The win helped the Blue Jackets avoid what would have been their first three-game losing streak of the season.

    In a game where his team was outshot by a 36-21 margin and managed just a single goal (an Alexander Wennberg tally in the second period), it would not be unfair to say that he probably stole a couple of points for his team as the Blue Jackets continue to compete with the Washington Capitals and Pittsburgh Penguins for the top spot in both the Eastern Conference and the entire NHL.

    Bobrovsky being the difference in a game is nothing new for the Blue Jackets lately because he has been a brick wall in their net for much of the season. But for as good as his performance has been overall, it is over the past few weeks where he has really started to establish himself as a Vezina Trophy front runner.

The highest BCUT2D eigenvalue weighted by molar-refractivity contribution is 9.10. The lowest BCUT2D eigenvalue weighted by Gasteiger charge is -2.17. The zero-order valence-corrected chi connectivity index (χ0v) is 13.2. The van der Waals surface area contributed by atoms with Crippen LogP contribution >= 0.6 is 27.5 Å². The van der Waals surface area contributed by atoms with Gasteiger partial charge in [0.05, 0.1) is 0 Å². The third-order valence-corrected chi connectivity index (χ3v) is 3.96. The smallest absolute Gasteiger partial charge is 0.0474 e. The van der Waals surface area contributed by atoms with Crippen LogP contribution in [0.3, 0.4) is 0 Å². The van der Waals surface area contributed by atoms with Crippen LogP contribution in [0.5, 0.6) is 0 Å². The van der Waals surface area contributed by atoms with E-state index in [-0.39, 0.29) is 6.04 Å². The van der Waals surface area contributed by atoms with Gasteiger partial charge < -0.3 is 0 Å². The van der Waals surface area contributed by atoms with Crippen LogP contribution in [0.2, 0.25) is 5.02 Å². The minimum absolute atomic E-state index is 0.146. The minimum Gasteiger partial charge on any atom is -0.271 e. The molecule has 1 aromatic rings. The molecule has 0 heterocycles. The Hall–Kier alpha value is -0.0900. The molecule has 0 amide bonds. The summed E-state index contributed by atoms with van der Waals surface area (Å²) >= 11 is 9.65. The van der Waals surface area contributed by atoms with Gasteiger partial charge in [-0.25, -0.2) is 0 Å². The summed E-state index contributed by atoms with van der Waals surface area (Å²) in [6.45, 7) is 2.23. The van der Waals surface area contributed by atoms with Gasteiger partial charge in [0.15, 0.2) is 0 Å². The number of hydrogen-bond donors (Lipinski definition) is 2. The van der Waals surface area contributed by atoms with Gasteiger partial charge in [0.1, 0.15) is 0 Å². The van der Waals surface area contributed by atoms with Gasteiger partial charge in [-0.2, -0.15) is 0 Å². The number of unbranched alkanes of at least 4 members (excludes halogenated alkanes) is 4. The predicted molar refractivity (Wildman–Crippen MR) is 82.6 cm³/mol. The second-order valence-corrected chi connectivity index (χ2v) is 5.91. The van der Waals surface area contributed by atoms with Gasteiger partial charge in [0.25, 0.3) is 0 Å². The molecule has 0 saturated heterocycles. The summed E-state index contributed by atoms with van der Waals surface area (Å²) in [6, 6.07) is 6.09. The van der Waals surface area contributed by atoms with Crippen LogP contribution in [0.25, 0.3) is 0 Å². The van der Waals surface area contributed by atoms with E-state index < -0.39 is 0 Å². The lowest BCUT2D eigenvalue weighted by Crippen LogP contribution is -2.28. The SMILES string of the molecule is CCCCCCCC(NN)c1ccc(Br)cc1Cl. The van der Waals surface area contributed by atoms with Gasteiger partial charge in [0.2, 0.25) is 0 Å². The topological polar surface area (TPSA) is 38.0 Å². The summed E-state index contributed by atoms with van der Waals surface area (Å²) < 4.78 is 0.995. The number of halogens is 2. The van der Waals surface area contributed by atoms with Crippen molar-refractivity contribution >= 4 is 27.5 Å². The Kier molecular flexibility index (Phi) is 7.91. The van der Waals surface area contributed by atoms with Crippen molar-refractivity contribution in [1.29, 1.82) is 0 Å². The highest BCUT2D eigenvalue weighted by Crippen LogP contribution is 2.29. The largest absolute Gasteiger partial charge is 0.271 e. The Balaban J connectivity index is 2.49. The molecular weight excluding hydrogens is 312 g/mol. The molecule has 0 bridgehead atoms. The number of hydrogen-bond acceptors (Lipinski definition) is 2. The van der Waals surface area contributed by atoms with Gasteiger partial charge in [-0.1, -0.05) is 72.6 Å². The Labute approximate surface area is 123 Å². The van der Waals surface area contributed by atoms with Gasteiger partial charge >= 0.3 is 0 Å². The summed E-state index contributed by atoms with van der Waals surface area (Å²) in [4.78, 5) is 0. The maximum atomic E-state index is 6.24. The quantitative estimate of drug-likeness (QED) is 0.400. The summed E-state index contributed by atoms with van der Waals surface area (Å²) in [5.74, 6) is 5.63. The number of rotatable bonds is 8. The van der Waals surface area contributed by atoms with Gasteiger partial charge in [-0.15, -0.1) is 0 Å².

With his win on Saturday the Blue Jackets are now 9-0-2 in his past 11 starts.

    Bobrovsky remains the NHL’s leader in pretty much every major goaltending category, collecting his 40th win (first in the NHL), raising his overall save percentage to .934 (also first in the NHL), his even-strength save percentage to .940 (also first in the NHL), and recording his seventh shutout (tied for second, just one behind Braden Holtby).

    He has four shutouts in the month of March alone.

    There are a lot of factors you can point to for the Blue Jackets’ massive turnaround this season, but none of them have been bigger at this point than the play of Bobrovsky.

    He has already won the Vezina Trophy once in his career, and he is putting together a pretty convincing argument to win it again this season.